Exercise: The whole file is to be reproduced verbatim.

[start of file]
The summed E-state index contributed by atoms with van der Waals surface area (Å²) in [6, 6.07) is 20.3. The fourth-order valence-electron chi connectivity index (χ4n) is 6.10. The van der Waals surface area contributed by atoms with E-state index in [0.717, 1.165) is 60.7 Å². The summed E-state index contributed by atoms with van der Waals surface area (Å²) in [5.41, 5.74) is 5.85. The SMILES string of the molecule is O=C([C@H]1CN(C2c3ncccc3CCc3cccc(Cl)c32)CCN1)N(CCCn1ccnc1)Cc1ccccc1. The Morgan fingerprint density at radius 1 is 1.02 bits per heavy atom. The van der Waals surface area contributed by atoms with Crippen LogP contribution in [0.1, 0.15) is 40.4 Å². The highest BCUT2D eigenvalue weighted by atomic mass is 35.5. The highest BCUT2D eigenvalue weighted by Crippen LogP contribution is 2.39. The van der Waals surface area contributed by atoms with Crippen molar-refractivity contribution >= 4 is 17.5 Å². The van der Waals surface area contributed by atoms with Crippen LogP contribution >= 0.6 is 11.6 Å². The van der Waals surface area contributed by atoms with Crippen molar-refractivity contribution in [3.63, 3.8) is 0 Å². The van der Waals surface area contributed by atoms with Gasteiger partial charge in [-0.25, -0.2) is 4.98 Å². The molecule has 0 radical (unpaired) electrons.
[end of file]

The summed E-state index contributed by atoms with van der Waals surface area (Å²) in [6, 6.07) is 20.3. The fourth-order valence-electron chi connectivity index (χ4n) is 6.10. The van der Waals surface area contributed by atoms with E-state index in [0.717, 1.165) is 60.7 Å². The summed E-state index contributed by atoms with van der Waals surface area (Å²) in [5.41, 5.74) is 5.85. The SMILES string of the molecule is O=C([C@H]1CN(C2c3ncccc3CCc3cccc(Cl)c32)CCN1)N(CCCn1ccnc1)Cc1ccccc1. The Morgan fingerprint density at radius 1 is 1.02 bits per heavy atom. The van der Waals surface area contributed by atoms with Crippen LogP contribution in [0.1, 0.15) is 40.4 Å². The highest BCUT2D eigenvalue weighted by atomic mass is 35.5. The highest BCUT2D eigenvalue weighted by Crippen LogP contribution is 2.39. The van der Waals surface area contributed by atoms with Crippen molar-refractivity contribution >= 4 is 17.5 Å². The van der Waals surface area contributed by atoms with Crippen LogP contribution >= 0.6 is 11.6 Å². The van der Waals surface area contributed by atoms with Crippen molar-refractivity contribution in [3.63, 3.8) is 0 Å². The van der Waals surface area contributed by atoms with Gasteiger partial charge in [-0.25, -0.2) is 4.98 Å². The molecule has 0 radical (unpaired) electrons.